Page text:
While the Ministry of Defence guidebook caused a media stir when it was released, much of its information is basic common-sense skills for emergencies, said TH Schee, who often gives lectures on behalf of Open Knowledge Taiwan. He told Al Jazeera the war in Ukraine and its heavy civilian toll had raised the bar for Taiwan’s government on how to prepare its people for the effect of war.
“The average person already knows where to get fresh water … or how you respond when there is no electricity. That’s part of our life because we are hit by typhoons on a regular basis,” Schee said, comparing the book to something like a poster. “You get the basic idea but in order to respond you need a deeper level of information which is not possible to find in this simple book.”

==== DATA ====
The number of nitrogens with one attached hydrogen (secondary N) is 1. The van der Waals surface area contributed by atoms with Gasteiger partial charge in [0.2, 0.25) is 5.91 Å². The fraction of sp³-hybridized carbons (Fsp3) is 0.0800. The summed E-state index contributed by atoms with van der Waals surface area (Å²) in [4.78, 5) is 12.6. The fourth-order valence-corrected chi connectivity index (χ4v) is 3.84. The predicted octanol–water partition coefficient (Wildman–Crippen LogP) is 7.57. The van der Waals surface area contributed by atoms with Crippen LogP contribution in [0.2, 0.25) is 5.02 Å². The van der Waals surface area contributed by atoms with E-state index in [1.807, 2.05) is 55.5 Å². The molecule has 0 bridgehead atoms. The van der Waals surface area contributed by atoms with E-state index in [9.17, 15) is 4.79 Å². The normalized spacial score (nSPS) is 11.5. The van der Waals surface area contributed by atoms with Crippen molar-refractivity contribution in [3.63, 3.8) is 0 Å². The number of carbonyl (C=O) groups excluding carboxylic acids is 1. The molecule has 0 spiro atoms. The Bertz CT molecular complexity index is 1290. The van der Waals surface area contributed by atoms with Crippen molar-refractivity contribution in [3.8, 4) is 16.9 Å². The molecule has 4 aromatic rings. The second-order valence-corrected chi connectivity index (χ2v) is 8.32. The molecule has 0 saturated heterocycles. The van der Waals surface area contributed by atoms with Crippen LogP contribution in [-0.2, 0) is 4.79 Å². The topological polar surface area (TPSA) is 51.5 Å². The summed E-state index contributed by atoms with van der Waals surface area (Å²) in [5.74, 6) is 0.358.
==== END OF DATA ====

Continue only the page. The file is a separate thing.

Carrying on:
Watch Out’s lengthier booklet contains familiar sections on how to prepare emergency supplies, but also advice on how to respond to a terrorist attack, distinguish between the uniforms and vehicles of Taiwan’s military and the PLA, and the dangers of fake news and misinformation claiming that Taiwan has “surrendered”.
The handbook also offers advice on how to behave during a war and how civilians can help by providing Taiwanese forces with food, accommodation, and intelligence, and to avoid being drawn into any provocations or propaganda exercises carried out by an occupying force.
Watch Out Chief Operating Officer Kuo-chun Hung said the point of the handbook was to show Taiwanese that they can respond to any kind of emergency, whether it is war or a natural disaster.
“There is always something you can do, you’re not just hiding and waiting for survival,” Hung said, adding that “We can handle different kinds of disasters. War is a man-made crisis or disaster, but it’s something we can handle. You shouldn’t be that worried about it, you should be prepared, but then you don’t have to worry too much.”